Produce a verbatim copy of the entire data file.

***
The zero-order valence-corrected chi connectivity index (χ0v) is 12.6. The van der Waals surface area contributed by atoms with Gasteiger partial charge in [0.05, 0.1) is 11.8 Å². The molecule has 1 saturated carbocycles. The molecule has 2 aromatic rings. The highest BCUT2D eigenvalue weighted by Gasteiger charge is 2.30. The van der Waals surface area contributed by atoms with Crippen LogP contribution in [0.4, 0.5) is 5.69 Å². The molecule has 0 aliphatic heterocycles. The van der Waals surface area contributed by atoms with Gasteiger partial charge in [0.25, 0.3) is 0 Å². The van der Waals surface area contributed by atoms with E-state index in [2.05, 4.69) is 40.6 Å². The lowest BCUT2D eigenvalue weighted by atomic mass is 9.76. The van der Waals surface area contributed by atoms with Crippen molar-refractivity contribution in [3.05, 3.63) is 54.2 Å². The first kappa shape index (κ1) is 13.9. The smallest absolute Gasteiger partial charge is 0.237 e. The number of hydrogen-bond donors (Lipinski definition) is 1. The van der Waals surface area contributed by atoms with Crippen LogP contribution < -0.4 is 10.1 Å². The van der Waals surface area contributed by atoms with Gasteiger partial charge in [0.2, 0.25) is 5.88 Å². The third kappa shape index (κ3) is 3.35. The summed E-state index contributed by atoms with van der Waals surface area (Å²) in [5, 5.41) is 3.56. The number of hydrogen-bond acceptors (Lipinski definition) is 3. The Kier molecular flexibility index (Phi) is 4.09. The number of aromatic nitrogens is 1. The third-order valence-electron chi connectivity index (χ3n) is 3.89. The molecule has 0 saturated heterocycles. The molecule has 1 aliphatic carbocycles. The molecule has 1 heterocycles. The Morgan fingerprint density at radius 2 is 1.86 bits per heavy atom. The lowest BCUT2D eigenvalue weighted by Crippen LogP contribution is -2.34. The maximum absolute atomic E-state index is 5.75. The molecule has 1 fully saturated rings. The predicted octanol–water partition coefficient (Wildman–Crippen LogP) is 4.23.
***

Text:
The zero-order valence-corrected chi connectivity index (χ0v) is 12.6. The van der Waals surface area contributed by atoms with Gasteiger partial charge in [0.05, 0.1) is 11.8 Å². The molecule has 1 saturated carbocycles. The molecule has 2 aromatic rings. The highest BCUT2D eigenvalue weighted by Gasteiger charge is 2.30. The van der Waals surface area contributed by atoms with Crippen LogP contribution in [0.4, 0.5) is 5.69 Å². The molecule has 0 aliphatic heterocycles. The van der Waals surface area contributed by atoms with Gasteiger partial charge in [0.25, 0.3) is 0 Å². The van der Waals surface area contributed by atoms with E-state index in [2.05, 4.69) is 40.6 Å². The lowest BCUT2D eigenvalue weighted by atomic mass is 9.76. The van der Waals surface area contributed by atoms with Crippen molar-refractivity contribution in [3.05, 3.63) is 54.2 Å². The first kappa shape index (κ1) is 13.9. The smallest absolute Gasteiger partial charge is 0.237 e. The number of hydrogen-bond donors (Lipinski definition) is 1. The van der Waals surface area contributed by atoms with Crippen LogP contribution < -0.4 is 10.1 Å². The van der Waals surface area contributed by atoms with Gasteiger partial charge in [0.2, 0.25) is 5.88 Å². The third kappa shape index (κ3) is 3.35. The summed E-state index contributed by atoms with van der Waals surface area (Å²) in [5, 5.41) is 3.56. The number of hydrogen-bond acceptors (Lipinski definition) is 3. The Kier molecular flexibility index (Phi) is 4.09. The number of aromatic nitrogens is 1. The third-order valence-electron chi connectivity index (χ3n) is 3.89. The molecule has 0 saturated heterocycles. The molecule has 1 aliphatic carbocycles. The molecule has 1 heterocycles. The Morgan fingerprint density at radius 2 is 1.86 bits per heavy atom. The lowest BCUT2D eigenvalue weighted by Crippen LogP contribution is -2.34. The maximum absolute atomic E-state index is 5.75. The molecule has 1 fully saturated rings. The predicted octanol–water partition coefficient (Wildman–Crippen LogP) is 4.23.